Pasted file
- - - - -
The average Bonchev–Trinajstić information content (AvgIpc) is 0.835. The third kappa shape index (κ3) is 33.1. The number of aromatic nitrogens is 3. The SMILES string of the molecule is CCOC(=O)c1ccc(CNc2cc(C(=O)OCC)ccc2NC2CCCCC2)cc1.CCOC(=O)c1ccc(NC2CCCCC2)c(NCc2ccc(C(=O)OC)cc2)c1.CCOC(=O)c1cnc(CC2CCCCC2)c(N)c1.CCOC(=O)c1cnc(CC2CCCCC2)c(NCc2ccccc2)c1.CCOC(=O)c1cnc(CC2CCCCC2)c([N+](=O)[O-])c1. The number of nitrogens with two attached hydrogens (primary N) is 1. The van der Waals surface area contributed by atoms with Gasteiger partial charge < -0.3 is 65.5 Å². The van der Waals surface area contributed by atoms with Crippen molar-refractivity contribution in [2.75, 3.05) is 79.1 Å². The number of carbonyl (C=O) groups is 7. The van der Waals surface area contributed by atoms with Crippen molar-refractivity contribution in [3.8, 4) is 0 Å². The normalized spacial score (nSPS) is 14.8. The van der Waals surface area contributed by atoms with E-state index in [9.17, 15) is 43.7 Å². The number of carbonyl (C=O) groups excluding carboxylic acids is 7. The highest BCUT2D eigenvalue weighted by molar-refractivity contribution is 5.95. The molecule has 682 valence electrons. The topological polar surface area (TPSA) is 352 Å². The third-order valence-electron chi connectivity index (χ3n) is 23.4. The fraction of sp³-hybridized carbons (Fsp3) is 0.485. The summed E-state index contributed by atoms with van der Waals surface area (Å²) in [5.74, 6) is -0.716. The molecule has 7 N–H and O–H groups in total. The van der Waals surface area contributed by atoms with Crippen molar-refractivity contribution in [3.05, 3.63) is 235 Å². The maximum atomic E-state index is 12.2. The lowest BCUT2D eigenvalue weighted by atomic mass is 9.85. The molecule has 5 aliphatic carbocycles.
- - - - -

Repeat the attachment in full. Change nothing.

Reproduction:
The average Bonchev–Trinajstić information content (AvgIpc) is 0.835. The third kappa shape index (κ3) is 33.1. The number of aromatic nitrogens is 3. The SMILES string of the molecule is CCOC(=O)c1ccc(CNc2cc(C(=O)OCC)ccc2NC2CCCCC2)cc1.CCOC(=O)c1ccc(NC2CCCCC2)c(NCc2ccc(C(=O)OC)cc2)c1.CCOC(=O)c1cnc(CC2CCCCC2)c(N)c1.CCOC(=O)c1cnc(CC2CCCCC2)c(NCc2ccccc2)c1.CCOC(=O)c1cnc(CC2CCCCC2)c([N+](=O)[O-])c1. The number of nitrogens with two attached hydrogens (primary N) is 1. The van der Waals surface area contributed by atoms with Gasteiger partial charge < -0.3 is 65.5 Å². The van der Waals surface area contributed by atoms with Crippen molar-refractivity contribution in [2.75, 3.05) is 79.1 Å². The number of carbonyl (C=O) groups is 7. The van der Waals surface area contributed by atoms with Crippen molar-refractivity contribution in [3.8, 4) is 0 Å². The normalized spacial score (nSPS) is 14.8. The van der Waals surface area contributed by atoms with E-state index in [9.17, 15) is 43.7 Å². The number of carbonyl (C=O) groups excluding carboxylic acids is 7. The highest BCUT2D eigenvalue weighted by molar-refractivity contribution is 5.95. The molecule has 682 valence electrons. The topological polar surface area (TPSA) is 352 Å². The third-order valence-electron chi connectivity index (χ3n) is 23.4. The fraction of sp³-hybridized carbons (Fsp3) is 0.485. The summed E-state index contributed by atoms with van der Waals surface area (Å²) in [5.74, 6) is -0.716. The molecule has 7 N–H and O–H groups in total. The van der Waals surface area contributed by atoms with Crippen molar-refractivity contribution in [3.05, 3.63) is 235 Å². The maximum atomic E-state index is 12.2. The lowest BCUT2D eigenvalue weighted by atomic mass is 9.85. The molecule has 5 aliphatic carbocycles.